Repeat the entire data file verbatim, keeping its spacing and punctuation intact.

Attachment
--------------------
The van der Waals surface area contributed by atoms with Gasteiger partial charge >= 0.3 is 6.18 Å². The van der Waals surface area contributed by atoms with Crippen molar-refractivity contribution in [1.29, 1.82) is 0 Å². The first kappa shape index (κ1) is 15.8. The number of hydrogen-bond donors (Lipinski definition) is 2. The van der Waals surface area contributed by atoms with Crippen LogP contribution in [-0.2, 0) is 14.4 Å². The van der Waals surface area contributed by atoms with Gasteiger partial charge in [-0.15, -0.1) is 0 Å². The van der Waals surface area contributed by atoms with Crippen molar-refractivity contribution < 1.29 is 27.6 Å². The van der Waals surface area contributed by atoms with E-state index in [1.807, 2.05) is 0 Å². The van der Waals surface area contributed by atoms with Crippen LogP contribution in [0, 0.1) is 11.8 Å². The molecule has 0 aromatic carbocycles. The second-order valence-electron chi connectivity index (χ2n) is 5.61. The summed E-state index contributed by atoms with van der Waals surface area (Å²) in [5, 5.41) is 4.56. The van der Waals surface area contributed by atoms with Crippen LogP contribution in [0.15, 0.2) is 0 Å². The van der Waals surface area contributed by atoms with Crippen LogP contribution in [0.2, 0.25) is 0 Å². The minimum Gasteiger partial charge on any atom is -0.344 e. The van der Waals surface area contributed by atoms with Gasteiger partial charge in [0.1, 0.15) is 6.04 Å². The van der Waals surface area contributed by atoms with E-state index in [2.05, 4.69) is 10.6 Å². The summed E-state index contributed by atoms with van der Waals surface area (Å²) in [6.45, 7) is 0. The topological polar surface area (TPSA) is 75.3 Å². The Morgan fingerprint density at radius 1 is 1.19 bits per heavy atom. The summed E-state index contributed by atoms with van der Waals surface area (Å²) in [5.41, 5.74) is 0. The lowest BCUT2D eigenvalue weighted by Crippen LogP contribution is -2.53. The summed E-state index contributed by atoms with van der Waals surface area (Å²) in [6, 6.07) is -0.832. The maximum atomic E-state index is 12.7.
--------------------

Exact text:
The van der Waals surface area contributed by atoms with Gasteiger partial charge >= 0.3 is 6.18 Å². The van der Waals surface area contributed by atoms with Crippen molar-refractivity contribution in [1.29, 1.82) is 0 Å². The first kappa shape index (κ1) is 15.8. The number of hydrogen-bond donors (Lipinski definition) is 2. The van der Waals surface area contributed by atoms with Crippen LogP contribution in [-0.2, 0) is 14.4 Å². The van der Waals surface area contributed by atoms with Gasteiger partial charge in [-0.15, -0.1) is 0 Å². The van der Waals surface area contributed by atoms with Crippen molar-refractivity contribution < 1.29 is 27.6 Å². The van der Waals surface area contributed by atoms with E-state index in [1.807, 2.05) is 0 Å². The van der Waals surface area contributed by atoms with Crippen LogP contribution in [0, 0.1) is 11.8 Å². The molecule has 0 aromatic carbocycles. The second-order valence-electron chi connectivity index (χ2n) is 5.61. The summed E-state index contributed by atoms with van der Waals surface area (Å²) in [5, 5.41) is 4.56. The van der Waals surface area contributed by atoms with Crippen LogP contribution in [0.15, 0.2) is 0 Å². The van der Waals surface area contributed by atoms with Crippen LogP contribution in [0.2, 0.25) is 0 Å². The minimum Gasteiger partial charge on any atom is -0.344 e. The van der Waals surface area contributed by atoms with Gasteiger partial charge in [0.1, 0.15) is 6.04 Å². The van der Waals surface area contributed by atoms with E-state index in [2.05, 4.69) is 10.6 Å². The summed E-state index contributed by atoms with van der Waals surface area (Å²) in [6.45, 7) is 0. The topological polar surface area (TPSA) is 75.3 Å². The Morgan fingerprint density at radius 1 is 1.19 bits per heavy atom. The summed E-state index contributed by atoms with van der Waals surface area (Å²) in [5.41, 5.74) is 0. The lowest BCUT2D eigenvalue weighted by Crippen LogP contribution is -2.53. The summed E-state index contributed by atoms with van der Waals surface area (Å²) in [6, 6.07) is -0.832. The maximum atomic E-state index is 12.7.